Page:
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 Table of Contents  
ORIGINAL ARTICLE
Year : 2018  |  Volume : 32  |  Issue : 2  |  Page : 140-143

Extended-spectrum beta-lactamase detection by extended-spectrum beta-lactamase-Nordmann/Dortet/Poirel test: Where time is the essence


Department of Microbiology, R.G. Kar Medical College, Kolkata, West Bengal, India

Date of Web Publication25-Oct-2018

Correspondence Address:
Dr. Abhishek Sengupta
Department of Microbiology, R.G. Kar Medical College and Hospital, Kolkata - 700 037, West Bengal
India
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Source of Support: None, Conflict of Interest: None


DOI: 10.4103/jms.jms_34_17

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  Abstract 

Background: Extended-spectrum beta-lactamase (ESBL)-producing strains are causing an increasing problem worldwide. Infection control is most effective when ESBL strains are detected by rapid, sensitive, and specific tests and an early implementation of appropriate antibiotic therapy is initiated. Recently, a rapid and cost-effective biochemical test for the detection of ESBL, the ESBL Nordmann/Dortet/Poirel (NDP) test, has been implemented.
Aims: The aim of the study was to detect ESBL by a rapid NDP test.
Settings and Design: The prospective study was conducted in the Department of Microbiology at a tertiary care hospital.
Materials and Methods: A total of 208 isolates were subjected to the ESBL NDP test. Simultaneously, these isolates were also tested for ESBL production by double-disc synergy test (DDST) method. The ESBL NDP test was also used directly with spiked blood cultures inoculated with ESBL producers and non-ESBL producers.
Statistical Analysis Used: Descriptive statistics such as mean and ratio are used for the interpretation of the study.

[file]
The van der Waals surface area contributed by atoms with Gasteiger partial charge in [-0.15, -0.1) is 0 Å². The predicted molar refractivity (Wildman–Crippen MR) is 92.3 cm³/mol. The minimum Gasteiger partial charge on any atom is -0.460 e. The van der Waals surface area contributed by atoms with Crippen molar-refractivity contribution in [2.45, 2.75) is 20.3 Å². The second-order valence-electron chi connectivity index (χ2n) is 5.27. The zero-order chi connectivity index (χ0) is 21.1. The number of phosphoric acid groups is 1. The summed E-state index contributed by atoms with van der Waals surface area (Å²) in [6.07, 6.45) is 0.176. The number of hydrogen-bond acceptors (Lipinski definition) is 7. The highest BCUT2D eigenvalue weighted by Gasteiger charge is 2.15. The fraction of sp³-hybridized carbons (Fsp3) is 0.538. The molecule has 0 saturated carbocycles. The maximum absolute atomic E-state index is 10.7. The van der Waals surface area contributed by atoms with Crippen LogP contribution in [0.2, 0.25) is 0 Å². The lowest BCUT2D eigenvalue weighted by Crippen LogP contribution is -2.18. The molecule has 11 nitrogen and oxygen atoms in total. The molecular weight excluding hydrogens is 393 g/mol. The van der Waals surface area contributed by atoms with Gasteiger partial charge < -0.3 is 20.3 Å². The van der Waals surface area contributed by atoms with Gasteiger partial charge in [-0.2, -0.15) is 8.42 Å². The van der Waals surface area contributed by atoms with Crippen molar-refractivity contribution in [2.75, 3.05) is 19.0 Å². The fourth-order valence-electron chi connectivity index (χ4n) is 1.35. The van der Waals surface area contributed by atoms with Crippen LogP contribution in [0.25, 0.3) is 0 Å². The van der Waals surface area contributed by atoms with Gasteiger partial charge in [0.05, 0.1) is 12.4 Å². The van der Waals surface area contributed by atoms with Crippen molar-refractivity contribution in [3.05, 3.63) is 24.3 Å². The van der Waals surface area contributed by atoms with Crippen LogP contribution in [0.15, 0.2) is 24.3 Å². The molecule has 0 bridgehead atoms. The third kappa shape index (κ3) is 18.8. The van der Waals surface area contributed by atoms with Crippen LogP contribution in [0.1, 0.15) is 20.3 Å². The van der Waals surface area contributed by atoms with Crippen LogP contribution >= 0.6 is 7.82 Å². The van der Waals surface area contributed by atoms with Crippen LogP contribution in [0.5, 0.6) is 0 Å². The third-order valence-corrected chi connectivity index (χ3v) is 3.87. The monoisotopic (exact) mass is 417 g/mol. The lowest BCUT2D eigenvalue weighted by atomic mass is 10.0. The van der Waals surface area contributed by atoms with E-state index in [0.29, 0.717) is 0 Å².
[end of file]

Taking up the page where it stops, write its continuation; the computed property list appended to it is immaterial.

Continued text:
Results: Using the ESBL NDP test, 80 of 208 (40%) of the tested isolates produced ESBL, among which Escherichia coli were 56 (70%) and Klebsiella pneumonia were 24 (30%) which showed positive result. Our results, done directly on clinical isolates as well as on spiked blood cultures inoculated with them, showed a perfect correlation between the ESBL NDP test and DDST in detecting ESBLs.
Conclusion: This inexpensive ESBL NDP test might be implemented worldwide, especially in resource-limited settings of developing countries to optimize rapid choices of antibiotics for treating severe infections and avoidance of overuse of carbapenems.

Keywords: Double-disc synergy test, extended-spectrum beta-lactamase, extended-spectrum beta-lactamase Nordmann/Dortet/Poirel test


How to cite this article:
Kumar S, Bandyopadhyay M, Kumari P, Sengupta A, Das S, Bandyopadhyay M, Mukhopadhyay PK, Chatterjee M. Extended-spectrum beta-lactamase detection by extended-spectrum beta-lactamase-Nordmann/Dortet/Poirel test: Where time is the essence. J Med Soc 2018;32:140-3

How to cite this URL:
Kumar S, Bandyopadhyay M, Kumari P, Sengupta A, Das S, Bandyopadhyay M, Mukhopadhyay PK, Chatterjee M. Extended-spectrum beta-lactamase detection by extended-spectrum beta-lactamase-Nordmann/Dortet/Poirel test: Where time is the essence. J Med Soc [serial online] 2018 [cited 2018 Dec 15];32:140-3. Available from: http://www.jmedsoc.org/text.asp?2018/32/2/140/236144


  Introduction Top


Antibiotic resistance in Gram-negative rods is an increasing problem worldwide. Since the introduction of broad-spectrum cephalosporins into clinical practice, the selective pressure of the use and overuse of antibiotics has resulted in the emergence and rapid development of resistance to extended-spectrum beta-lactam antibiotics. Numerous outbreaks of infection with organisms producing extended-spectrum beta-lactamases (ESBLs) have been observed throughout the world, and these organisms causing nosocomial infections that lead to prolonged hospital stay, increased morbidity and mortality, and consequently increased healthcare-associated costs. Treatment of infections caused by ESBL-producing organisms with extended-spectrum cephalosporins or aztreonam may result in treatment failure even when the causative organisms appear to be susceptible to these antimicrobial agents by routine susceptibility testing.[1],[2] In addition, patients colonized or infected with ESBL-producing organisms should be placed under precautions to avoid intrahospital transmission.[3] Not only this, the absence of new, effective anti-Gram-negative bacterial antibiotics also makes infection control the most important countermeasure against multidrug-resistant Gram-negative pathogens.